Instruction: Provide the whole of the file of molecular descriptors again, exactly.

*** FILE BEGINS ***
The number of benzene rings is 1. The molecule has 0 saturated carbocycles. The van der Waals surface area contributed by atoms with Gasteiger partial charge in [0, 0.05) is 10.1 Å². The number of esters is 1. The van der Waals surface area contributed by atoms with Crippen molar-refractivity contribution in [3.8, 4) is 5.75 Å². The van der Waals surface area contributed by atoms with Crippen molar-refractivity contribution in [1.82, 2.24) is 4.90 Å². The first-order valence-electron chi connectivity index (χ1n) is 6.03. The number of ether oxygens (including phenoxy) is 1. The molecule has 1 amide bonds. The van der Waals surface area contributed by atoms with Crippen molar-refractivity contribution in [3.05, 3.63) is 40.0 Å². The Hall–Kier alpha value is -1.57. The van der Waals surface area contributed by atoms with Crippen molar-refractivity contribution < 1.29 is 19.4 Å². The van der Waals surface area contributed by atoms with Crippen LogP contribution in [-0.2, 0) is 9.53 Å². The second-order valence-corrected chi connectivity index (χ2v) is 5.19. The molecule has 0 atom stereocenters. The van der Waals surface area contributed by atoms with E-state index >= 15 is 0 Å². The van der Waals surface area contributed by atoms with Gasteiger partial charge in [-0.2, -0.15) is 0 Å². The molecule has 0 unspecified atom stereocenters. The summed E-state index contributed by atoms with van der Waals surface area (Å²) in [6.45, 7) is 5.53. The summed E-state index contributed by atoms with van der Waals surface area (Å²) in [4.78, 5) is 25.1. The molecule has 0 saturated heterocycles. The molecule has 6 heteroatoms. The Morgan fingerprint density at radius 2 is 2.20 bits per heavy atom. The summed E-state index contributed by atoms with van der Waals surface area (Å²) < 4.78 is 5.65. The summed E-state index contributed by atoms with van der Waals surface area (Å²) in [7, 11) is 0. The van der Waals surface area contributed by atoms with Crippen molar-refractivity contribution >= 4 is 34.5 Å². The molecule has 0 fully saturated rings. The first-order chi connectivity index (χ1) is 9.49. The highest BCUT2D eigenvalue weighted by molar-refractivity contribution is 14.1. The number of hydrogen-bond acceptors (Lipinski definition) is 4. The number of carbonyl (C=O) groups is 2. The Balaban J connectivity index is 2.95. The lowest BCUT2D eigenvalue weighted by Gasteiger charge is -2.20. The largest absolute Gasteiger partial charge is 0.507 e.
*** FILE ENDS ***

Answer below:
The number of benzene rings is 1. The molecule has 0 saturated carbocycles. The van der Waals surface area contributed by atoms with Gasteiger partial charge in [0, 0.05) is 10.1 Å². The number of esters is 1. The van der Waals surface area contributed by atoms with Crippen molar-refractivity contribution in [3.8, 4) is 5.75 Å². The van der Waals surface area contributed by atoms with Crippen molar-refractivity contribution in [1.82, 2.24) is 4.90 Å². The first-order valence-electron chi connectivity index (χ1n) is 6.03. The number of ether oxygens (including phenoxy) is 1. The molecule has 1 amide bonds. The van der Waals surface area contributed by atoms with Crippen molar-refractivity contribution in [3.05, 3.63) is 40.0 Å². The Hall–Kier alpha value is -1.57. The van der Waals surface area contributed by atoms with Crippen molar-refractivity contribution < 1.29 is 19.4 Å². The van der Waals surface area contributed by atoms with Crippen LogP contribution in [-0.2, 0) is 9.53 Å². The second-order valence-corrected chi connectivity index (χ2v) is 5.19. The molecule has 0 atom stereocenters. The van der Waals surface area contributed by atoms with E-state index >= 15 is 0 Å². The van der Waals surface area contributed by atoms with Gasteiger partial charge in [-0.2, -0.15) is 0 Å². The molecule has 0 unspecified atom stereocenters. The summed E-state index contributed by atoms with van der Waals surface area (Å²) in [6.45, 7) is 5.53. The summed E-state index contributed by atoms with van der Waals surface area (Å²) in [4.78, 5) is 25.1. The molecule has 0 saturated heterocycles. The molecule has 6 heteroatoms. The Morgan fingerprint density at radius 2 is 2.20 bits per heavy atom. The summed E-state index contributed by atoms with van der Waals surface area (Å²) < 4.78 is 5.65. The summed E-state index contributed by atoms with van der Waals surface area (Å²) in [7, 11) is 0. The van der Waals surface area contributed by atoms with Crippen molar-refractivity contribution >= 4 is 34.5 Å². The molecule has 0 fully saturated rings. The first-order chi connectivity index (χ1) is 9.49. The highest BCUT2D eigenvalue weighted by molar-refractivity contribution is 14.1. The number of hydrogen-bond acceptors (Lipinski definition) is 4. The number of carbonyl (C=O) groups is 2. The Balaban J connectivity index is 2.95. The lowest BCUT2D eigenvalue weighted by Gasteiger charge is -2.20. The largest absolute Gasteiger partial charge is 0.507 e.